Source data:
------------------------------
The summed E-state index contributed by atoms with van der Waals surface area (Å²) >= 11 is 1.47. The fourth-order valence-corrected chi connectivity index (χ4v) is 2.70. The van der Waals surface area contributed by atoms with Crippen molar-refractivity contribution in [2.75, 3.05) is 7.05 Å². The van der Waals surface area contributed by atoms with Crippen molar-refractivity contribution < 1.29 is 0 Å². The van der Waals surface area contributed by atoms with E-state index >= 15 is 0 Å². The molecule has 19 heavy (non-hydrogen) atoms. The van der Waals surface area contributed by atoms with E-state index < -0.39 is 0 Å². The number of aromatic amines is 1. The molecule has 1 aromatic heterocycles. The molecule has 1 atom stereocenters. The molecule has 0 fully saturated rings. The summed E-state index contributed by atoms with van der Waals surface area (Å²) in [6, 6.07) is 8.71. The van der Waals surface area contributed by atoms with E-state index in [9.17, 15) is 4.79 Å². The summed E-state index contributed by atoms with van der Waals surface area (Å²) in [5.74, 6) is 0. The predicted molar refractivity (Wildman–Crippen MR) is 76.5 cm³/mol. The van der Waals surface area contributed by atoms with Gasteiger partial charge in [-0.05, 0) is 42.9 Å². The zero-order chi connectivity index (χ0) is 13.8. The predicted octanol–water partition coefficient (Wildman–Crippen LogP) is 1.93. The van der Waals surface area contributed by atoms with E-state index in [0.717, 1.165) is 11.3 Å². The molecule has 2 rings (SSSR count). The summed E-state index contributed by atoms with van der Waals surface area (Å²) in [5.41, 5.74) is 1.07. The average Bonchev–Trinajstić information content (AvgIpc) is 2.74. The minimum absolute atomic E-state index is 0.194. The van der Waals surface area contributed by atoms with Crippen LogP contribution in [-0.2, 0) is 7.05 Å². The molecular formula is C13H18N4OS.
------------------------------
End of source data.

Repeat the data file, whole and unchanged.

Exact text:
The summed E-state index contributed by atoms with van der Waals surface area (Å²) >= 11 is 1.47. The fourth-order valence-corrected chi connectivity index (χ4v) is 2.70. The van der Waals surface area contributed by atoms with Crippen molar-refractivity contribution in [2.75, 3.05) is 7.05 Å². The van der Waals surface area contributed by atoms with Crippen molar-refractivity contribution < 1.29 is 0 Å². The van der Waals surface area contributed by atoms with E-state index >= 15 is 0 Å². The molecule has 19 heavy (non-hydrogen) atoms. The van der Waals surface area contributed by atoms with E-state index < -0.39 is 0 Å². The number of aromatic amines is 1. The molecule has 1 aromatic heterocycles. The molecule has 1 atom stereocenters. The molecule has 0 fully saturated rings. The summed E-state index contributed by atoms with van der Waals surface area (Å²) in [6, 6.07) is 8.71. The van der Waals surface area contributed by atoms with E-state index in [9.17, 15) is 4.79 Å². The summed E-state index contributed by atoms with van der Waals surface area (Å²) in [5.74, 6) is 0. The predicted molar refractivity (Wildman–Crippen MR) is 76.5 cm³/mol. The van der Waals surface area contributed by atoms with Gasteiger partial charge in [-0.05, 0) is 42.9 Å². The zero-order chi connectivity index (χ0) is 13.8. The predicted octanol–water partition coefficient (Wildman–Crippen LogP) is 1.93. The van der Waals surface area contributed by atoms with E-state index in [0.717, 1.165) is 11.3 Å². The molecule has 2 rings (SSSR count). The summed E-state index contributed by atoms with van der Waals surface area (Å²) in [5.41, 5.74) is 1.07. The average Bonchev–Trinajstić information content (AvgIpc) is 2.74. The minimum absolute atomic E-state index is 0.194. The van der Waals surface area contributed by atoms with Crippen LogP contribution in [-0.2, 0) is 7.05 Å². The molecular formula is C13H18N4OS.